Lopressor tablets are indicated for the treatment of hypertension. They may be used alone or in combination with other antihypertensive agents, lopressor and beta and blocker.
Lopressor tablets are pros and cons of hair loss in the treatment of hemodynamically stable patients with definite or suspected acute myocardial infarction to reduce cardiovascular mortality when used alone or in conjunction with intravenous Lopressor.
Hypersensitivity to Lopressor and related derivatives, or to any lopressor and beta and blocker the excipients; hypersensitivity to other beta-blockers cross sensitivity between beta-blockers can occur. Beta-blockers, like Lopressor, can cause depression of myocardial contractility and may precipitate heart failure and cardiogenic shock. If signs or symptoms of heart failure develop, treat the patient according to recommended guidelines.
It may be necessary to lower the dose of Lopressor or to discontinue it. Chronically administered beta-blocking therapy should not be routinely withdrawn prior to major surgery; however, the impaired ability of the heart to respond to reflex adrenergic stimuli may augment the risks of general anesthesia and surgical procedures.
Bradycardia, including sinus pause, heart block, and cardiac arrest have occurred with the use of Lopressor. Patients with first-degree atrioventricular block, sinus heidi mcnaney and bioidentical hormones dysfunction, or conduction disorders may be at increased risk.
Monitor heart rate and rhythm in patients receiving Lopressor. If severe bradycardia develops, reduce or stop Lopressor. Because of its relative beta 1 selectivity, however, Lopressor may be used in patients with bronchospastic disease who do not respond to, or cannot tolerate, lopressor and beta and blocker, other antihypertensive treatment. Bronchodilators, including beta lopressor and beta and blocker agonists, should be readily available or administered concomitantly. Beta-blockers may mask tachycardia occurring with hypoglycemia, but other manifestations such as dizziness and sweating may not be significantly affected.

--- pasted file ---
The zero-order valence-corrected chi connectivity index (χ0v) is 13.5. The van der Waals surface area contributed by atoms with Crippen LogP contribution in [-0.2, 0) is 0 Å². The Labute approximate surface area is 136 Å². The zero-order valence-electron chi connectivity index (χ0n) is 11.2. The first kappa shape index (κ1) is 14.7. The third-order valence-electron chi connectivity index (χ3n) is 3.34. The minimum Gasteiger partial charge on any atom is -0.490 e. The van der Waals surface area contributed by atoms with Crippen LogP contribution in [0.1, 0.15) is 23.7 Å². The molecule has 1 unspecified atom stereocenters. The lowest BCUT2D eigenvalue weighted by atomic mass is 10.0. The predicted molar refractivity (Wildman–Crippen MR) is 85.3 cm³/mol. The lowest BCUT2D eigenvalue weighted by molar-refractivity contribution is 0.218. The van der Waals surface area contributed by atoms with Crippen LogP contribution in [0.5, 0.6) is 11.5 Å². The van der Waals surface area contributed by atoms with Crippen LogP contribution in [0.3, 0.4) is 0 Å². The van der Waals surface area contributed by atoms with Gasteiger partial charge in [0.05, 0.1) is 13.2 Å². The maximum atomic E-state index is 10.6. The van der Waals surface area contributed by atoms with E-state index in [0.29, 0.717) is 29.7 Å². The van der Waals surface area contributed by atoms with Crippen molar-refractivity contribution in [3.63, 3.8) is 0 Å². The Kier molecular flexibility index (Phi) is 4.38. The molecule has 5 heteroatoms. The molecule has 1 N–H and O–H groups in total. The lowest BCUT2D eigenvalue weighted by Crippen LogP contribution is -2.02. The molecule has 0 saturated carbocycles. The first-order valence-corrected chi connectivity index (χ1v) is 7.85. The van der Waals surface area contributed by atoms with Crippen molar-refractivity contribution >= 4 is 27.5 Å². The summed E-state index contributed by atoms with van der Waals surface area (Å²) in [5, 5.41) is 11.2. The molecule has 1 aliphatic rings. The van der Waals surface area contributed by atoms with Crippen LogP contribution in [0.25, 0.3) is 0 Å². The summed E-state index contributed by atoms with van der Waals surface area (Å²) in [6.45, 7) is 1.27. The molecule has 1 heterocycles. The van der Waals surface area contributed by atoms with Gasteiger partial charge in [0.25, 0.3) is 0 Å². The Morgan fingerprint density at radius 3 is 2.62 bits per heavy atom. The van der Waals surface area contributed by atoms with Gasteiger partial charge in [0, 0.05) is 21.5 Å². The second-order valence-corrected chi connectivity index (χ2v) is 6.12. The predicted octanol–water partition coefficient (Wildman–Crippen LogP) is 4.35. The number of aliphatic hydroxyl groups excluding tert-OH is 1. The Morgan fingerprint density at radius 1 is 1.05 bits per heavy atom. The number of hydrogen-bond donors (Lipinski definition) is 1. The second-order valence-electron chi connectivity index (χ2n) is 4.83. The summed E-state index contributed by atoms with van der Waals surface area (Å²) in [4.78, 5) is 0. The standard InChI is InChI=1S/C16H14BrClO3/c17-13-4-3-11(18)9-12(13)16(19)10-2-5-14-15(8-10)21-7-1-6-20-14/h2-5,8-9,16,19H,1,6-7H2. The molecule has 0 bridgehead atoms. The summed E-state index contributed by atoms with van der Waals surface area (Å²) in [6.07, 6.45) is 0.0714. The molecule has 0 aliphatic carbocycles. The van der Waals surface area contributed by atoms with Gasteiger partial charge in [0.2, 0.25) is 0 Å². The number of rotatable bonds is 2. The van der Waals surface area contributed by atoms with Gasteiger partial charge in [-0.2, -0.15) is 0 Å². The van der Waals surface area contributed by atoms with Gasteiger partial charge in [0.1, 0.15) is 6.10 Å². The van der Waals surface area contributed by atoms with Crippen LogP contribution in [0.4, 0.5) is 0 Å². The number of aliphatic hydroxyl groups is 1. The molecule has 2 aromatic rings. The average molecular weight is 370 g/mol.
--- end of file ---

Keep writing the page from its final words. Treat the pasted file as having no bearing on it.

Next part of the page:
If Lopressor is used in the setting of pheochromocytoma, it should be given in combination with an alpha blocker, and only after the alpha blocker has been initiated. Administration of beta- blockers alone in the setting of pheochromocytoma has been associated with a paradoxical increase in blood pressure due to the attenuation of beta-mediated vasodilatation in skeletal muscle. Lopressor may mask certain clinical signs e.
Avoid abrupt withdrawal of beta blockade, which might precipitate a thyroid storm. While taking beta-blockers, patients with a history of severe anaphylactic reaction to a variety of allergens may be more reactive to repeated challenge, either accidental, diagnostic, or therapeutic.
Such patients may be unresponsive to the usual doses of epinephrine used to treat allergic reaction. Advise patients to take Lopressor regularly and continuously, as directed, with or immediately following meals. If a dose should be missed, the patient should take only the next scheduled dose without doubling it. Patients should not discontinue Lopressor without consulting the physician. Observe patients treated with Lopressor plus a catecholamine depletor for evidence of hypotension or marked bradycardia, which may produce vertigo, syncope, or postural hypotension.
In addition, possibly significant hypertension may theoretically occur up to 14 days following discontinuation of the concomitant administration with an irreversible MAO inhibitor.